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  The Ishmael Community: Questions and Answers

Related Q&A(s): 377 380 392 403 406 448 452 456 461 471 473 474 481 483 494 496 500 501 505 509 513 516 539 540 546 547 548 549 550

The Question (ID Number 483)...

    One career option I was considering was to work in virology, helping to find cures for diseases. Reading your book, though, I realized that this would be just another way humans are trying to control the planet and eliminate competition. Everywhere we go we find new viruses that we try to kill, but viruses may just be the way nature is trying to restore balance on the planet.

    ...and the response:

    In my own career of answering questions, I've observed many times that whenever the term "nature" sneaks in, the conversation turns to nonsense. Nature is a cultural construct (and, naturally, a construct of OUR culture), not a veridical reality like the ozone layer or the Coriolis Force. According to this construct, nature has "intentions"--like "trying to restore balance on the planet." There is no such entity "trying" to do anything here. During our three or four million years on this planet, we have doubtless been host to many diseases that are now extinct for the simple reason that they killed off all those who were susceptible to them. These diseases didn't come into existence because "nature" was trying to "do" something. This is just not a useful way to think about these matters. Smallpox and polio are not "competitors" of ours. They don't compete with us for space, sunlight, or food (the way that, say, rain forests, coyotes, and mice do). If our civilization (and ultimately our medical science) hadn't come along, smallpox and polio would eventually have become extinct through their own host-destroying action. It isn't as though smallpox and polio are capable of living independently of humans (like, say, rain forests, coyotes, and mice are). Self-defense is a built-in mechanism in every species. Any creature that is attacked by another will defend itself to the best of its ability, and if you were attacked by a lion, you wouldn't just stand there, thinking, "Well, maybe nature is using this lion to restore balance on the planet." If you had a rock, you'd defend yourself with a rock; if you had a knife, you'd defend yourself with a knife; if you had a gun, you'd defend yourself with a gun. The lion doesn't have a claim on life that is superior to yours--and neither does the AIDS virus. But you can't defend yourself against the AIDS virus with a rock, a knife, or a gun. The fact that you need a different kind of weapon doesn't constitute a prohibition against using it (if you can find it). So, if you decide to abandon your interest in virology, please don't say you did this as a result of reading one of my books!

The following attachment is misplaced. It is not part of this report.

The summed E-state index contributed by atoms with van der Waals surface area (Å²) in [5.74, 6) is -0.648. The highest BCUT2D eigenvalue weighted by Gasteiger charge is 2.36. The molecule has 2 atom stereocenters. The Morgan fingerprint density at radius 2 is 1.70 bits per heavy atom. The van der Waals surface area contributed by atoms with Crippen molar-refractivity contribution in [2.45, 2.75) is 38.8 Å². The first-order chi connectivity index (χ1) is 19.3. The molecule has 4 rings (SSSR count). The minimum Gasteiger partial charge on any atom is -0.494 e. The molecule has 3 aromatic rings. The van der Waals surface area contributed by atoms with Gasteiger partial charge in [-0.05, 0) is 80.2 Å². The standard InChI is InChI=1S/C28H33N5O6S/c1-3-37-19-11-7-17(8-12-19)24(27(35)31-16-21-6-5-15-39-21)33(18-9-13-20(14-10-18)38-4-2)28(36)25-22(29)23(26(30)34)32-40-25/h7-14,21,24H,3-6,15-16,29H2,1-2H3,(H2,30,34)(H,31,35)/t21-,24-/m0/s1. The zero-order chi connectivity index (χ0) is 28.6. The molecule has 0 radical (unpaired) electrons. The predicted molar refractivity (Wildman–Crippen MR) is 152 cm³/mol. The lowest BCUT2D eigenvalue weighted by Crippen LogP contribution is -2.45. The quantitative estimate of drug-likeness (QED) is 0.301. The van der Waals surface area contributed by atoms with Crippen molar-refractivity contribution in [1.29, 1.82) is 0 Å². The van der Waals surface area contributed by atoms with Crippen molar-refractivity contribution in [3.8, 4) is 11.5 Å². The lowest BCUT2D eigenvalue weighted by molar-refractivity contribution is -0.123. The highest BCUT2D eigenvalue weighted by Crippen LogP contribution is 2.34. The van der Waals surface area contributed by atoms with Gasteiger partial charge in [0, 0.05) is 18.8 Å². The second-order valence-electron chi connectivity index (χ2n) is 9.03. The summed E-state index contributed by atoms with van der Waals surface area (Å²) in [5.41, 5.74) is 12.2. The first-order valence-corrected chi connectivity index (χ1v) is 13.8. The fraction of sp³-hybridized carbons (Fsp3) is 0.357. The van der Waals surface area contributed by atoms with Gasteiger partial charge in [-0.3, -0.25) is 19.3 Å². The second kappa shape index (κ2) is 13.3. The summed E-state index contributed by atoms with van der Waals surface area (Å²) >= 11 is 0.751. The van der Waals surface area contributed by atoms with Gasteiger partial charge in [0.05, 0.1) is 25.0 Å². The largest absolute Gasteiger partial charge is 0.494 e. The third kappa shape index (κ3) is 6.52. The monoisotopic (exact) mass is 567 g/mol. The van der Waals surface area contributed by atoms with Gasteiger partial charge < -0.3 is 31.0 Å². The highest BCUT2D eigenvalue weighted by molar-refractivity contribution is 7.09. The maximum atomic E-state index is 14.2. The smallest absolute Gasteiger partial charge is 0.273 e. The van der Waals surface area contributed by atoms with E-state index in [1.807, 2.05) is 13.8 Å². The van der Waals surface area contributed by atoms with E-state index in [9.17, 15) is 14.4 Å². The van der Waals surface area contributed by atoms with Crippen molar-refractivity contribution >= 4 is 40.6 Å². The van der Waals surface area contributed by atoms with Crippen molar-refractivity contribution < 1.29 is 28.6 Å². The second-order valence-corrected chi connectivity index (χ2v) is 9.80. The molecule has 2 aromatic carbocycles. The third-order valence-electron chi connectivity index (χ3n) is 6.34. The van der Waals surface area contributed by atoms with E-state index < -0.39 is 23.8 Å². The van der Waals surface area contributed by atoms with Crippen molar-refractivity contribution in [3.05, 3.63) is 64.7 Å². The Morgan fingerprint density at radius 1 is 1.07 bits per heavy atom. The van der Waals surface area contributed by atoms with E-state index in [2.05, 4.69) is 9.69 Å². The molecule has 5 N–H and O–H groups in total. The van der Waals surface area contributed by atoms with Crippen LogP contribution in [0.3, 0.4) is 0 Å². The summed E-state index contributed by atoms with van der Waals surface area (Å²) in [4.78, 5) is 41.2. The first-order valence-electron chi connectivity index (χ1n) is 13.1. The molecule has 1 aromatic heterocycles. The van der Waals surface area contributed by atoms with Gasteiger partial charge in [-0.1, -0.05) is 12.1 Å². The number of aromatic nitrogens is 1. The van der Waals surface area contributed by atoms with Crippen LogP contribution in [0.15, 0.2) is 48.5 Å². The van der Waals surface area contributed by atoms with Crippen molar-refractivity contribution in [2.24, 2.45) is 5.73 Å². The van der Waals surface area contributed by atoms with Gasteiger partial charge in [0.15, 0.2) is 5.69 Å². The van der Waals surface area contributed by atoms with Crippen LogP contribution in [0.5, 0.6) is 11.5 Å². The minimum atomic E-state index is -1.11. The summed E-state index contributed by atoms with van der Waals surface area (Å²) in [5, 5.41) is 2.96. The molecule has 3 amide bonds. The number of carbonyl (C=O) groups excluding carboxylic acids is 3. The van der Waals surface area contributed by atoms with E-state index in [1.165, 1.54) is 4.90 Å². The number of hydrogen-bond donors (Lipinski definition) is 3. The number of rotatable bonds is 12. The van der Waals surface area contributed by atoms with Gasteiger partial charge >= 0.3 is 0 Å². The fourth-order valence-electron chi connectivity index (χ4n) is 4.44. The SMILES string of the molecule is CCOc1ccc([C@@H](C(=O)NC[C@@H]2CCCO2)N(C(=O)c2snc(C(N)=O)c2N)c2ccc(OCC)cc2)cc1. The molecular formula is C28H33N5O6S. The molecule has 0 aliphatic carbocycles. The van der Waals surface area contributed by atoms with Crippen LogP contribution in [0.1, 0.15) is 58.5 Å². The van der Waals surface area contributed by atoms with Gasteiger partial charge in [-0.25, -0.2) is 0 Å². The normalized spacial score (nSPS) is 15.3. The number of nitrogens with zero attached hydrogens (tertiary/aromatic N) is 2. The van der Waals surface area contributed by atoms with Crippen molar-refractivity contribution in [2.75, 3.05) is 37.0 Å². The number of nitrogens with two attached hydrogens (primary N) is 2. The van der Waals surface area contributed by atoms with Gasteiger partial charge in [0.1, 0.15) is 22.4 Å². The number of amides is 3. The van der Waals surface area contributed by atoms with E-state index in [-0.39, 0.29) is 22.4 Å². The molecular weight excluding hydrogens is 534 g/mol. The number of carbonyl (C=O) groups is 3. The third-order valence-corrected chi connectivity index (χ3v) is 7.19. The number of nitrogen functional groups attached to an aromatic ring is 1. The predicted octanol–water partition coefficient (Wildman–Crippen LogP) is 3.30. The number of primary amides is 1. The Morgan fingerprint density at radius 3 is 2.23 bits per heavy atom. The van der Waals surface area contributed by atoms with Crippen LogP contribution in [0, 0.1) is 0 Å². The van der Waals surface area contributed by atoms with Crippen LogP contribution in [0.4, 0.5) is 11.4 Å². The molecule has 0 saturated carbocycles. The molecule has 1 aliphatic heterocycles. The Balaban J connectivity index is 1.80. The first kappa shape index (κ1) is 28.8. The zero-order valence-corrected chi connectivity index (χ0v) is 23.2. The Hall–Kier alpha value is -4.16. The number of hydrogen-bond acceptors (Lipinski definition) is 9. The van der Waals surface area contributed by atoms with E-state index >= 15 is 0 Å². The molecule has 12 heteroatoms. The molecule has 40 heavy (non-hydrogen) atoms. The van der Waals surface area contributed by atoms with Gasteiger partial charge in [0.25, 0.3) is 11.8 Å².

Related Q&A(s): 377 380 392 403 406 448 452 456 461 471 473 474 481 483 494 496 500 501 505 509 513 516 539 540 546 547 548 549 550


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